Paul Krugman’s Crisis of Confidence column today is excellent. Recent polling shows more Americans feel their economic circumstances declining more than at any time in 44 years. He points out that the traditional measure of American prosperity, rate of change in GDP, masks the fact that the Middle Class is declining even when GDP is rising. I made this point in an earlier post and presented some graphics showing the trend started in 1973 and is getting worse.
PK points out in one of his recent blog posts that changes in the traditional “unemployment rate” mask a long term, persistent increase in underemployment and working age Americans who have given up looking. PK commented favorably there on a similar Floyd Norris blog post with a better graphic. Open the Norris graphic and notice that among men 25-54 the rate of joblessness (i.e. those who for whatever reason are not working) used to fluctuate around a mean of about 7 percent. From 1973 to 1983 it climbed to 15 percent and since then has been fluctuating around a mean of about 12 percent. Something broke in the 1970s and never got fixed.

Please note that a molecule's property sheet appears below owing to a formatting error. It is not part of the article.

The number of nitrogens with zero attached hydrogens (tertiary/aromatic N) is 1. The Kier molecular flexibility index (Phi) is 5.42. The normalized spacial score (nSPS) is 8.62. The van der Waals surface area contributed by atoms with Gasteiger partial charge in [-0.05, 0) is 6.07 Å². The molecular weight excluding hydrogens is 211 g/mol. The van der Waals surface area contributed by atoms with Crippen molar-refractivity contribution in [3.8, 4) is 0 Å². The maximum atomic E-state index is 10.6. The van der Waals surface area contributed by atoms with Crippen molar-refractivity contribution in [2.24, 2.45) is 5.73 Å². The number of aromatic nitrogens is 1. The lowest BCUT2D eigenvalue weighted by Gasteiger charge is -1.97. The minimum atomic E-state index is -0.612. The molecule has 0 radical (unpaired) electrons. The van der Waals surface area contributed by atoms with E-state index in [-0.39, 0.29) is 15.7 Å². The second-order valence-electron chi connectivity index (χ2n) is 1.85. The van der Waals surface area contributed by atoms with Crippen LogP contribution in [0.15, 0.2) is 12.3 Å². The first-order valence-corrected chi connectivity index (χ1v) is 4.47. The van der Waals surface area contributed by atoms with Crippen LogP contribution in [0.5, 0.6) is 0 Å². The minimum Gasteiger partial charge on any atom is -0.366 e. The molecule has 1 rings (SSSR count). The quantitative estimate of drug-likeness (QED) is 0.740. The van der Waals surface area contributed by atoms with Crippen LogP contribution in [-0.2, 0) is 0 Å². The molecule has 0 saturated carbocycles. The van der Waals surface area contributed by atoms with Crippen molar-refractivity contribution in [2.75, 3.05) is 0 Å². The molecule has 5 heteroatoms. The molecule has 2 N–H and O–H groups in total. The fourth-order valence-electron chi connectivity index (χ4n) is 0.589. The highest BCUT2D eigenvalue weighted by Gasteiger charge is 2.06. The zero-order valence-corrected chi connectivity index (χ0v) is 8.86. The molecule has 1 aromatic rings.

High joblessness rates and declining median real household incomes may overlap a bit, but one does not fully explain the other. More middle class Americans are without jobs and those who are working are earning less on an inflation-adjusted basis.